Arthur Miller dies, aged 89

Friday, February 11, 2005 Arthur Miller, the revered American playwright, has died aged 89 in Roxbury, Connecticut. The creator of Death of a Salesman and The Crucible had been suffering from cancer and pneumonia.

Miller's most famous play, Death of a Salesman, was first performed in 1949. Willy Loman, the central protagonist, became a symbol of the difficulties and frailties of the 'American Dream'.

Arthur Miller became embroiled in 1956 with the Communist hysteria which engulfed the United States as the Cold War began to take shape. When he refused to name friends and colleagues to the House Committee on Un-American Activities, he was held in contempt. The decision was later overturned, however Miller's experiences led him to write The Crucible, a thinly veiled critique of the McCarthyist witch-hunts.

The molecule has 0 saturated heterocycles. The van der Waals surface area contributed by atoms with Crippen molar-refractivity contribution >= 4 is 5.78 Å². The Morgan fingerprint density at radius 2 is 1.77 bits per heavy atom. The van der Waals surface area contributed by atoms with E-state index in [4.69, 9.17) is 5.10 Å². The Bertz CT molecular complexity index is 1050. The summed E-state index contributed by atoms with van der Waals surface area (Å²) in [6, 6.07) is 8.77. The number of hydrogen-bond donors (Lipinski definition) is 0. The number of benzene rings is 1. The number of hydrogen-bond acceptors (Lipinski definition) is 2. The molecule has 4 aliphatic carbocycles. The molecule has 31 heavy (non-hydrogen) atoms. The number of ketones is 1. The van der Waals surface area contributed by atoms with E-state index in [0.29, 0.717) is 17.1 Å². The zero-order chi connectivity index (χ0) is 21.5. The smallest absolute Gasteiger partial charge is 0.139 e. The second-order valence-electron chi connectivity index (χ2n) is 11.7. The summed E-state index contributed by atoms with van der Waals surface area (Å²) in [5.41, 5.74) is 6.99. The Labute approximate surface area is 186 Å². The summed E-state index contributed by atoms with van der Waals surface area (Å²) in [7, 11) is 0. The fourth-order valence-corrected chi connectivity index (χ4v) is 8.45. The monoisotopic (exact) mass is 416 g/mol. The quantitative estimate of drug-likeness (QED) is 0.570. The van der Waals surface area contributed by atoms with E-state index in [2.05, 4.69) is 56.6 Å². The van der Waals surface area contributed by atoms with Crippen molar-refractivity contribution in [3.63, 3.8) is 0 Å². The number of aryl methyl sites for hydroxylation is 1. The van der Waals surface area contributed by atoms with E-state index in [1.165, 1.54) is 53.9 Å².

Fans of Miller and his works worldwide paid tribute today to the Pulitzer-prize winning playwright. Zoe Caldwell, American actress who had appeared in Miller's "The Creation of the World and Other Business", told AP that Miller "was a big man and a deeply American man who was lucky enough to have extraordinary women in his life." Miller's fame was precipitated by his stormy relationship and subsequent marriage to Marilyn Monroe, which lasted five years.

"Mr Miller passed away at his home in Roxbury, Connecticut, last night at 9.17pm of heart failure," his assistant revealed. Mr Miller leaves behind three children: Jane-Ellen, Robert and Rebecca Miller.